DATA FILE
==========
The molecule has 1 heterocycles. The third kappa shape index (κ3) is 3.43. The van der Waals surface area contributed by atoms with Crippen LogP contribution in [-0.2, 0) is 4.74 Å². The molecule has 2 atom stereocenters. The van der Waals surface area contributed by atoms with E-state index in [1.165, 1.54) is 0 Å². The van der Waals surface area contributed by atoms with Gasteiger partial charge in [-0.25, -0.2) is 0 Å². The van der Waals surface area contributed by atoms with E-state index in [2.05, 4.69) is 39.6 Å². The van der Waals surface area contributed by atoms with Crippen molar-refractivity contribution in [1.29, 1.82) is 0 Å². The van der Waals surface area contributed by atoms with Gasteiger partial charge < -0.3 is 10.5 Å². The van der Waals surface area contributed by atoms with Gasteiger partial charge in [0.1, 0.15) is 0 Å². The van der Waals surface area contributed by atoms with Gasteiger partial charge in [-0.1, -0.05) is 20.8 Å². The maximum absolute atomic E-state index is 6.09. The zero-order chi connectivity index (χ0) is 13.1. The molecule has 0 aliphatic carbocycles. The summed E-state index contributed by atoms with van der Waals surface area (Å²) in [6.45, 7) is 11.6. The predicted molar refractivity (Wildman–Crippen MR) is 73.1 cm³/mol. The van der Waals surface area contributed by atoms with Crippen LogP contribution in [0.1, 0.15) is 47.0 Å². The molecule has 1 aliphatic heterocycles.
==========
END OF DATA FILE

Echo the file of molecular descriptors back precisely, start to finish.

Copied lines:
The molecule has 1 heterocycles. The third kappa shape index (κ3) is 3.43. The van der Waals surface area contributed by atoms with Crippen LogP contribution in [-0.2, 0) is 4.74 Å². The molecule has 2 atom stereocenters. The van der Waals surface area contributed by atoms with E-state index in [1.165, 1.54) is 0 Å². The van der Waals surface area contributed by atoms with Gasteiger partial charge in [-0.25, -0.2) is 0 Å². The van der Waals surface area contributed by atoms with E-state index in [2.05, 4.69) is 39.6 Å². The van der Waals surface area contributed by atoms with Crippen molar-refractivity contribution in [1.29, 1.82) is 0 Å². The van der Waals surface area contributed by atoms with Gasteiger partial charge < -0.3 is 10.5 Å². The van der Waals surface area contributed by atoms with Gasteiger partial charge in [0.1, 0.15) is 0 Å². The van der Waals surface area contributed by atoms with Gasteiger partial charge in [-0.1, -0.05) is 20.8 Å². The maximum absolute atomic E-state index is 6.09. The zero-order chi connectivity index (χ0) is 13.1. The molecule has 0 aliphatic carbocycles. The summed E-state index contributed by atoms with van der Waals surface area (Å²) in [6.45, 7) is 11.6. The predicted molar refractivity (Wildman–Crippen MR) is 73.1 cm³/mol. The van der Waals surface area contributed by atoms with Crippen LogP contribution in [0.1, 0.15) is 47.0 Å². The molecule has 1 aliphatic heterocycles.